North Korea’s decades-long attempt to eliminate Christianity has practically erased any knowledge of Jesus for citizens, attendees were told July 18 at a Capitol Hill event sponsored by the Southern Baptist Ethics & Religious Liberty Commission (ERLC).
Photo by Anna Meyer
Attendees at a Capitol Hill event sponsored by the Southern Baptist ERLC received an overview of North Korea’s decades-long attempt to eliminate Christianity.
The ERLC hosted the meeting on religious liberty under the dictatorial regime at a U.S. Senate office building as a side event on the third and final day of the State Department’s second Ministerial to Advance Religious Freedom. “Humanity Denied: Religious Freedom in North Korea” included a panel discussion, an interview with an escapee from North Korea and the premiere of a documentary film of the same name.
Kenneth Bae – imprisoned by North Korea longer than any other American citizen – told the audience he has met hundreds of people who have fled that country since he began his work with refugees in South Korea after his release in 2014. Never has he met a North Korean who heard the name “Jesus” in his or her home country, Bae said.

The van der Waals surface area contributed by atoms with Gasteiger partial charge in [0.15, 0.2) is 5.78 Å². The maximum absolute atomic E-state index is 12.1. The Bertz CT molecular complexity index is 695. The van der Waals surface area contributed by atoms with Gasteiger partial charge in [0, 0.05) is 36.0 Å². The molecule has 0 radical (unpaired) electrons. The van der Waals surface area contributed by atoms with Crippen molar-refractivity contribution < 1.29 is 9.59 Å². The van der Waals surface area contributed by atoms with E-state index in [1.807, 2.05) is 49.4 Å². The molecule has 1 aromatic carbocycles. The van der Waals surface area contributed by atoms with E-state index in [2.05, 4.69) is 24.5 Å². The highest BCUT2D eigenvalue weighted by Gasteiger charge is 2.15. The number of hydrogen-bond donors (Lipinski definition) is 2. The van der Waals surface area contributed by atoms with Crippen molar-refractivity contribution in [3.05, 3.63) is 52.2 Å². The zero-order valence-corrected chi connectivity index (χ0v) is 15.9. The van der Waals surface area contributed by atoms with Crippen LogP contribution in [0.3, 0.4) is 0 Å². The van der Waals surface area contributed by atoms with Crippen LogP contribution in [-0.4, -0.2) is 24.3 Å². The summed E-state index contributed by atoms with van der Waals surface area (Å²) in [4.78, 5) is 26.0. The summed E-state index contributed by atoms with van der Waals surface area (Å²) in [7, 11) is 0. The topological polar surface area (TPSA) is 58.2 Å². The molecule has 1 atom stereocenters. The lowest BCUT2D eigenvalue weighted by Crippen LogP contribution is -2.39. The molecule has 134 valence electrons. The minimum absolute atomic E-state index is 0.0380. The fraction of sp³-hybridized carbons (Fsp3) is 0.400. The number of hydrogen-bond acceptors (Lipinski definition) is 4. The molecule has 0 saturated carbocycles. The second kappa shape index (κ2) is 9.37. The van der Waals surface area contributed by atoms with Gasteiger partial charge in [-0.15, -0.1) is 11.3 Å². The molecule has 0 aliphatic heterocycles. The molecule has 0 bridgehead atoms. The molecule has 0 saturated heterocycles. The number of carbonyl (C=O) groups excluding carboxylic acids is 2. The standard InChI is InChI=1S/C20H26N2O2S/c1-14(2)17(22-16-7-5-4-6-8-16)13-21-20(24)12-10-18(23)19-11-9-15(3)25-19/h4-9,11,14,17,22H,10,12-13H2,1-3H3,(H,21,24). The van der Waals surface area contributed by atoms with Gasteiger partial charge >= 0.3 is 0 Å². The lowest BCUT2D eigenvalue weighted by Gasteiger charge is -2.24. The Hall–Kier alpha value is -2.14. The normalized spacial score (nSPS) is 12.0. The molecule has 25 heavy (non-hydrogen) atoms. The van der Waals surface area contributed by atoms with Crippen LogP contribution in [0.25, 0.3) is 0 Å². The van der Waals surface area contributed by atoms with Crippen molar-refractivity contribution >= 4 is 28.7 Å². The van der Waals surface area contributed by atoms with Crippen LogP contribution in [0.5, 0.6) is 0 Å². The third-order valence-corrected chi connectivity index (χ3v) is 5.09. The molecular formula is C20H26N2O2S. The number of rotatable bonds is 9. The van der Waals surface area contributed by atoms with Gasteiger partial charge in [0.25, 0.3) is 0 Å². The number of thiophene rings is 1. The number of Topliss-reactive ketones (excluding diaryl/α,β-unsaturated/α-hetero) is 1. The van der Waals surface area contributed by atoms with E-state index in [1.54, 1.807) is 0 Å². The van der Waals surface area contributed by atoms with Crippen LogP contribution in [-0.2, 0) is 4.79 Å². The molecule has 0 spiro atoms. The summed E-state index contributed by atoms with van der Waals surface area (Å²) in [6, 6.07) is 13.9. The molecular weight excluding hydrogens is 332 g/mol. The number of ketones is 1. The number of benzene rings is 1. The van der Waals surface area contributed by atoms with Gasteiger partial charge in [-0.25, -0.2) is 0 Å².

“The people who are about 50 and under never had a chance to hear about Jesus,” he said.
North Korea is “a country [in which] Christianity has been eliminated,” Bae said, though Christians still meet in underground churches. If the government learns a person is a Christian, it may not only kill that person but also his or her parents and children.
Government officials consider religious adherents, especially Christians, the “biggest threat to their existence,” he said.
The event was the latest in the ERLC’s efforts this year on behalf of religious freedom in the Asian country. ERLC staff advocated for religious liberty in North Korea and China in particular during the meeting of the United Nations Human Rights Council earlier this year in Geneva, Switzerland.